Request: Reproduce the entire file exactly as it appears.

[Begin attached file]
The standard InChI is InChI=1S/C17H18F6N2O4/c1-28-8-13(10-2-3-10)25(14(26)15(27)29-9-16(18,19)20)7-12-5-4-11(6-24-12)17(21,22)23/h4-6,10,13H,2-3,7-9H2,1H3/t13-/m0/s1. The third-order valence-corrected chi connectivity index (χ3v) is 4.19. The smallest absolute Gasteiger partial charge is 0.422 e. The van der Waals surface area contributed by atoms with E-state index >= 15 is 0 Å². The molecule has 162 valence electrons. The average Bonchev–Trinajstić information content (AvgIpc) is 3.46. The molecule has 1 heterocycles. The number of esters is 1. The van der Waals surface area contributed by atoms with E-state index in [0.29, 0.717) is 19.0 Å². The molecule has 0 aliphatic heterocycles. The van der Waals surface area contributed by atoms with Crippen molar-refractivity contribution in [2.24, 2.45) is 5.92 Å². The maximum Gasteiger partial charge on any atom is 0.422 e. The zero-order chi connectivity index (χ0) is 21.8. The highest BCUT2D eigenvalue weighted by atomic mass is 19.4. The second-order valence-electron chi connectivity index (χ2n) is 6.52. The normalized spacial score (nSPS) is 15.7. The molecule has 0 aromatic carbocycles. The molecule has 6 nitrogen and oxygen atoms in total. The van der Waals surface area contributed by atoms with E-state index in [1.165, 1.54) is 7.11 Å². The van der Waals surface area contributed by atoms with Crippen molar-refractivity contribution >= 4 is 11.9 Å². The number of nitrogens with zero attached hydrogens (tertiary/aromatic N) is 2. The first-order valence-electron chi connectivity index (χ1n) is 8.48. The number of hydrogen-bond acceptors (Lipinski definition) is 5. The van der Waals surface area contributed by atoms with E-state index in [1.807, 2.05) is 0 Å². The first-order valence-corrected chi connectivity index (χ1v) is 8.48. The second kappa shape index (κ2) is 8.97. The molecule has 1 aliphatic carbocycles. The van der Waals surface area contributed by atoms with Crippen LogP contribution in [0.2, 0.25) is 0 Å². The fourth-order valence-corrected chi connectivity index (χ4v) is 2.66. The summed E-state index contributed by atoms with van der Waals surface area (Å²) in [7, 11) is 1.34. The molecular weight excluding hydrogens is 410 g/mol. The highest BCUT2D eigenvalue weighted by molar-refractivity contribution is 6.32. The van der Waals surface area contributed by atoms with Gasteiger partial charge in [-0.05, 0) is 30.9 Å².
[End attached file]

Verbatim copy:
The standard InChI is InChI=1S/C17H18F6N2O4/c1-28-8-13(10-2-3-10)25(14(26)15(27)29-9-16(18,19)20)7-12-5-4-11(6-24-12)17(21,22)23/h4-6,10,13H,2-3,7-9H2,1H3/t13-/m0/s1. The third-order valence-corrected chi connectivity index (χ3v) is 4.19. The smallest absolute Gasteiger partial charge is 0.422 e. The van der Waals surface area contributed by atoms with E-state index >= 15 is 0 Å². The molecule has 162 valence electrons. The average Bonchev–Trinajstić information content (AvgIpc) is 3.46. The molecule has 1 heterocycles. The number of esters is 1. The van der Waals surface area contributed by atoms with E-state index in [0.29, 0.717) is 19.0 Å². The molecule has 0 aliphatic heterocycles. The van der Waals surface area contributed by atoms with Crippen molar-refractivity contribution in [2.24, 2.45) is 5.92 Å². The maximum Gasteiger partial charge on any atom is 0.422 e. The zero-order chi connectivity index (χ0) is 21.8. The highest BCUT2D eigenvalue weighted by atomic mass is 19.4. The second-order valence-electron chi connectivity index (χ2n) is 6.52. The normalized spacial score (nSPS) is 15.7. The molecule has 0 aromatic carbocycles. The molecule has 6 nitrogen and oxygen atoms in total. The van der Waals surface area contributed by atoms with E-state index in [1.165, 1.54) is 7.11 Å². The van der Waals surface area contributed by atoms with Crippen molar-refractivity contribution >= 4 is 11.9 Å². The number of nitrogens with zero attached hydrogens (tertiary/aromatic N) is 2. The first-order valence-electron chi connectivity index (χ1n) is 8.48. The number of hydrogen-bond acceptors (Lipinski definition) is 5. The van der Waals surface area contributed by atoms with E-state index in [1.807, 2.05) is 0 Å². The first-order valence-corrected chi connectivity index (χ1v) is 8.48. The second kappa shape index (κ2) is 8.97. The molecule has 1 aliphatic carbocycles. The van der Waals surface area contributed by atoms with Crippen LogP contribution in [0.2, 0.25) is 0 Å². The fourth-order valence-corrected chi connectivity index (χ4v) is 2.66. The summed E-state index contributed by atoms with van der Waals surface area (Å²) in [7, 11) is 1.34. The molecular weight excluding hydrogens is 410 g/mol. The highest BCUT2D eigenvalue weighted by molar-refractivity contribution is 6.32. The van der Waals surface area contributed by atoms with Gasteiger partial charge in [-0.05, 0) is 30.9 Å².